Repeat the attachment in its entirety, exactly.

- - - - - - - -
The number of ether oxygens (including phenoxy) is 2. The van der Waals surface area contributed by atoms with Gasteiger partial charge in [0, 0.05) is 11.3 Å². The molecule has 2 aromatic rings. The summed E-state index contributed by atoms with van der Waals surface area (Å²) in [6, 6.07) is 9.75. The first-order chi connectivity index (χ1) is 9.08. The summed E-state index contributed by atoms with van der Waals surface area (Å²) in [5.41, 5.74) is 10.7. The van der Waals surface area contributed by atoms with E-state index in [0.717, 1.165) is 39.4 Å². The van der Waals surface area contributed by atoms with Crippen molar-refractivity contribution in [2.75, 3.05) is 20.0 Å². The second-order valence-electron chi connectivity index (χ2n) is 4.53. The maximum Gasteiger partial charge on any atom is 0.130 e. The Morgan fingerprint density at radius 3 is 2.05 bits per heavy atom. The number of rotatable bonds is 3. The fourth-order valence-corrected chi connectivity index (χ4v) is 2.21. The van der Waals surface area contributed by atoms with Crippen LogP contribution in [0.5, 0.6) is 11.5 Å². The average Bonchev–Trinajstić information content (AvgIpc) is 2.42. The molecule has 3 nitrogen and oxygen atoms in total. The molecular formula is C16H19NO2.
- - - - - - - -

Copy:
The number of ether oxygens (including phenoxy) is 2. The van der Waals surface area contributed by atoms with Gasteiger partial charge in [0, 0.05) is 11.3 Å². The molecule has 2 aromatic rings. The summed E-state index contributed by atoms with van der Waals surface area (Å²) in [6, 6.07) is 9.75. The first-order chi connectivity index (χ1) is 9.08. The summed E-state index contributed by atoms with van der Waals surface area (Å²) in [5.41, 5.74) is 10.7. The van der Waals surface area contributed by atoms with E-state index in [0.717, 1.165) is 39.4 Å². The van der Waals surface area contributed by atoms with Crippen molar-refractivity contribution in [2.75, 3.05) is 20.0 Å². The second-order valence-electron chi connectivity index (χ2n) is 4.53. The maximum Gasteiger partial charge on any atom is 0.130 e. The Morgan fingerprint density at radius 3 is 2.05 bits per heavy atom. The number of rotatable bonds is 3. The fourth-order valence-corrected chi connectivity index (χ4v) is 2.21. The van der Waals surface area contributed by atoms with Crippen LogP contribution in [0.5, 0.6) is 11.5 Å². The average Bonchev–Trinajstić information content (AvgIpc) is 2.42. The molecule has 3 nitrogen and oxygen atoms in total. The molecular formula is C16H19NO2.